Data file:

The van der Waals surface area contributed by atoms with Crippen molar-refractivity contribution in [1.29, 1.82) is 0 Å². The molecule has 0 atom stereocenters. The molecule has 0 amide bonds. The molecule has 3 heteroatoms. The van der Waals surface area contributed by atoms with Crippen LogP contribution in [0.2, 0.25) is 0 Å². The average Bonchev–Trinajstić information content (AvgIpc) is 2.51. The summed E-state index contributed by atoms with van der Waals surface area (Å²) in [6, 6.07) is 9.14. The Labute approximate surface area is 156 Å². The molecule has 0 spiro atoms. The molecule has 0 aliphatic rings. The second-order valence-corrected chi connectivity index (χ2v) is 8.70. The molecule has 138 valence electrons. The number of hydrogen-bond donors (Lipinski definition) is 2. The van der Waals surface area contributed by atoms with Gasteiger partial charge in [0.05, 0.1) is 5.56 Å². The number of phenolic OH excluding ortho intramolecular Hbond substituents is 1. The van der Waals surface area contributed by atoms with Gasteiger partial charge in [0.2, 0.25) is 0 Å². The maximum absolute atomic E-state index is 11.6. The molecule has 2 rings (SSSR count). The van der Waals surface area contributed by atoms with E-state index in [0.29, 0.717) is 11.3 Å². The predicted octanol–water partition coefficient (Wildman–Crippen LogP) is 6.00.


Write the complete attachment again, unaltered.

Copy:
The van der Waals surface area contributed by atoms with Crippen molar-refractivity contribution in [1.29, 1.82) is 0 Å². The molecule has 0 atom stereocenters. The molecule has 0 amide bonds. The molecule has 3 heteroatoms. The van der Waals surface area contributed by atoms with Crippen LogP contribution in [0.2, 0.25) is 0 Å². The average Bonchev–Trinajstić information content (AvgIpc) is 2.51. The summed E-state index contributed by atoms with van der Waals surface area (Å²) in [6, 6.07) is 9.14. The Labute approximate surface area is 156 Å². The molecule has 0 spiro atoms. The molecule has 0 aliphatic rings. The second-order valence-corrected chi connectivity index (χ2v) is 8.70. The molecule has 138 valence electrons. The number of hydrogen-bond donors (Lipinski definition) is 2. The van der Waals surface area contributed by atoms with Gasteiger partial charge in [0.05, 0.1) is 5.56 Å². The number of phenolic OH excluding ortho intramolecular Hbond substituents is 1. The van der Waals surface area contributed by atoms with Gasteiger partial charge in [0.2, 0.25) is 0 Å². The maximum absolute atomic E-state index is 11.6. The molecule has 2 rings (SSSR count). The van der Waals surface area contributed by atoms with E-state index in [0.29, 0.717) is 11.3 Å². The predicted octanol–water partition coefficient (Wildman–Crippen LogP) is 6.00.